Curated by: Luigi Canali De Rossi

Monday, February 21, 2005

Grassroots Distributed Open-Source Media Is The Fourth Estate Major Threat

The major networks?

"They are nothing more than assemblers and distributors of content, once you get down to it. Up until just 2003 or so, it was a very "hard problem" to create and distribute quality video feed to the masses.

Now, that has changed.


The December 26, 2004, earthquake and tsunami were media watersheds in many ways. For the first time, an event of global significance was caught by the self-assembling distributive journalists around the globe.

Wikipedia has assembled the videos of that event, and most people either caught the original videos of the event online, or subsequently turned to the Internet for detailed narratives of the event."

Have established news media reason to be concerned?

You bet.

But how long will it take to today's media giants to realize this fast growing threat and adjust to this fast changing scenario?



In an insightful article entitled "Open source is disrupting the fourth estate" by Christian Einfeldt, published on the very popular Linux technology focused site Mad Penguin, Einfeldt identifies key potential disruptive technologies, providing recent examples, and comments on how they might become serious obstacles to the ambitions of the established global media powers.

Photo credit: Aaron Wynn

Einfeldt lays out his thinking along the following lines:

  • Grassroots media organizations, such as IndyMedia
  • GNU/Linux-running screen devices, such as Sony's new portable broadband Location Free TV, which can receive both TV signals and Internet signals - enabling the user to channel-surf between TV and the Net back on the same device
  • Open access collaborative knowledge bases, such as Wikipedia

  • Soon-to-available iPod-type mobile phones, which use GNU/Linux to beam your music wirelessly around your home, and will allow you to access content over your browser from your music 'locker'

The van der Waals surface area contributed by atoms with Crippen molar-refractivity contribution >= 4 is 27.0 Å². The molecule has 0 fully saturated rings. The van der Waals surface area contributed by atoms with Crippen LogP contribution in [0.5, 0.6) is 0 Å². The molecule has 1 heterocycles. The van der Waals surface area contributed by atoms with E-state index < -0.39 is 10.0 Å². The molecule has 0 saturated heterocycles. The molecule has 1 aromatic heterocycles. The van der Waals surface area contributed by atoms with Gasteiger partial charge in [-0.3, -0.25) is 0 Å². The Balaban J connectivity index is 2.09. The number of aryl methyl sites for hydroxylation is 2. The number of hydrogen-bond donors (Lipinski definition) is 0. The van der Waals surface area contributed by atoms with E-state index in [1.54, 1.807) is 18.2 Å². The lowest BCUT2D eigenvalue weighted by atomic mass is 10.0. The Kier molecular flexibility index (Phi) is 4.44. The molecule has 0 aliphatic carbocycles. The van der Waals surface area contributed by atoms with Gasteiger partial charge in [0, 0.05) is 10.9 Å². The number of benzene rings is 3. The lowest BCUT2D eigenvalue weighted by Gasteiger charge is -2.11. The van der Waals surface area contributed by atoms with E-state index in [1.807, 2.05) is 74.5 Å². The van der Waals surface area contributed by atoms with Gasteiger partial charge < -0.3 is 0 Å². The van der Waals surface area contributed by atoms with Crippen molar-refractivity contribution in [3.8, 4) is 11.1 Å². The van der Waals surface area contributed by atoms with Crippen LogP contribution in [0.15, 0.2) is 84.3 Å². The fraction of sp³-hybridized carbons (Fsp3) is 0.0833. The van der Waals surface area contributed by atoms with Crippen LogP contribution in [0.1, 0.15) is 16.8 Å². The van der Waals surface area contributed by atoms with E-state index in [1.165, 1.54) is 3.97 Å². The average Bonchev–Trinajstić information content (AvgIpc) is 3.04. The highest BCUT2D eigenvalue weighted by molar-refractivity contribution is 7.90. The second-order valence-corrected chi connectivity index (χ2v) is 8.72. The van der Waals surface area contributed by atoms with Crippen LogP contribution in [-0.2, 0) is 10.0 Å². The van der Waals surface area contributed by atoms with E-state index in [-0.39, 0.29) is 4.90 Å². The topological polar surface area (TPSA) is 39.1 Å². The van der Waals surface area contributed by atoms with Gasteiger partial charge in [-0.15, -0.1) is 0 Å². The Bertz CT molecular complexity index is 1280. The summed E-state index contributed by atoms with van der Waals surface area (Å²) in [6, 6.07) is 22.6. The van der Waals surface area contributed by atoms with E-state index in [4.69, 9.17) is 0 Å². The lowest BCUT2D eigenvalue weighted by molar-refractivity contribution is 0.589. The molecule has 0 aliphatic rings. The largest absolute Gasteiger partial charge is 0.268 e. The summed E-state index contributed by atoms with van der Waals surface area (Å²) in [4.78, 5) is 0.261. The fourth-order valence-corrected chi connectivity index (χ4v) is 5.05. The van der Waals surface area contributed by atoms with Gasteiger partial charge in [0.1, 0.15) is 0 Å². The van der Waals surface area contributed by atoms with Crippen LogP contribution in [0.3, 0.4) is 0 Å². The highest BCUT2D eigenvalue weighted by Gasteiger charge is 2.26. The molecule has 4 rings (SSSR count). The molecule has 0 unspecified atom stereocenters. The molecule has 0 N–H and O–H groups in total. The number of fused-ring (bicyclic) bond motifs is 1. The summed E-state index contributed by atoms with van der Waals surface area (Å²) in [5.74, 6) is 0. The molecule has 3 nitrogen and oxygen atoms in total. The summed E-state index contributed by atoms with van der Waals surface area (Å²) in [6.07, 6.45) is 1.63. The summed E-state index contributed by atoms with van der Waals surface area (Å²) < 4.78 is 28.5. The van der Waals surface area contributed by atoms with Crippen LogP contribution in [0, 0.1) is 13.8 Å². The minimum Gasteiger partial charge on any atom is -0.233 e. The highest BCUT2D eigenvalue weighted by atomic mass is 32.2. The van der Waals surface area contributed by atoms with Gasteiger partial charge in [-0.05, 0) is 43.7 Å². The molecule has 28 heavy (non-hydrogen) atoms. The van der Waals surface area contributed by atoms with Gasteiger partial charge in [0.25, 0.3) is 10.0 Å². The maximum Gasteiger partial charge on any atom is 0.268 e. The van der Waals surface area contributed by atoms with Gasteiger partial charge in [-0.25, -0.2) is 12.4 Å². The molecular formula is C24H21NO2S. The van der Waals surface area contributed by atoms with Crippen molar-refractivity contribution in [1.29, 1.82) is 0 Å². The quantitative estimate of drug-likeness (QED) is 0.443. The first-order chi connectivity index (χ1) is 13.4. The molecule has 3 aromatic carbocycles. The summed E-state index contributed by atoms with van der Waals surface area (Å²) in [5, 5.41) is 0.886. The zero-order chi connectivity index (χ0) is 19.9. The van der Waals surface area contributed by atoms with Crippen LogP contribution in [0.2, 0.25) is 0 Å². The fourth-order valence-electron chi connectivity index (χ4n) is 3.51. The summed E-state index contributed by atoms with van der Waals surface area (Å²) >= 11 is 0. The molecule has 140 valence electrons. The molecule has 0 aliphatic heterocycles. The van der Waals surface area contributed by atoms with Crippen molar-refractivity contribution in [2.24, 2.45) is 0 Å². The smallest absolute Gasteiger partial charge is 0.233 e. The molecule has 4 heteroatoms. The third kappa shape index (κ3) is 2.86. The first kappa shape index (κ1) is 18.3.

• The Creative Commons, which enables and promotes the fair licensing and distribution of the content of independent publishers of text, audio and video

  • Open source video editors, like Jahshaka

In conclusion, Einfeldt boils his views down to the following formula:

"Podcasting + Location Free TV = Trouble for Hollywood"

"Soon, we will see online communities producing, creating, and distributing their own video feeds. I personally don't think that Google news will ever push the New York Times into irrelevance, as is the premise of the very cool and very slick flashmedia video, EPIC 2014.

Much of what is found on the Internet is of questionable value, so there will always be a need for professional reporters, editors, producers, directors, and actors, and commercial entertainment aggregators like the major broadcast news networks.

But as time goes by, their control of the news and entertainment industries will certainly shrink, and open source once again will have radically changed the way that we see the world."

Good food for thought.

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posted by on Monday, February 21 2005, updated on Tuesday, May 5 2015

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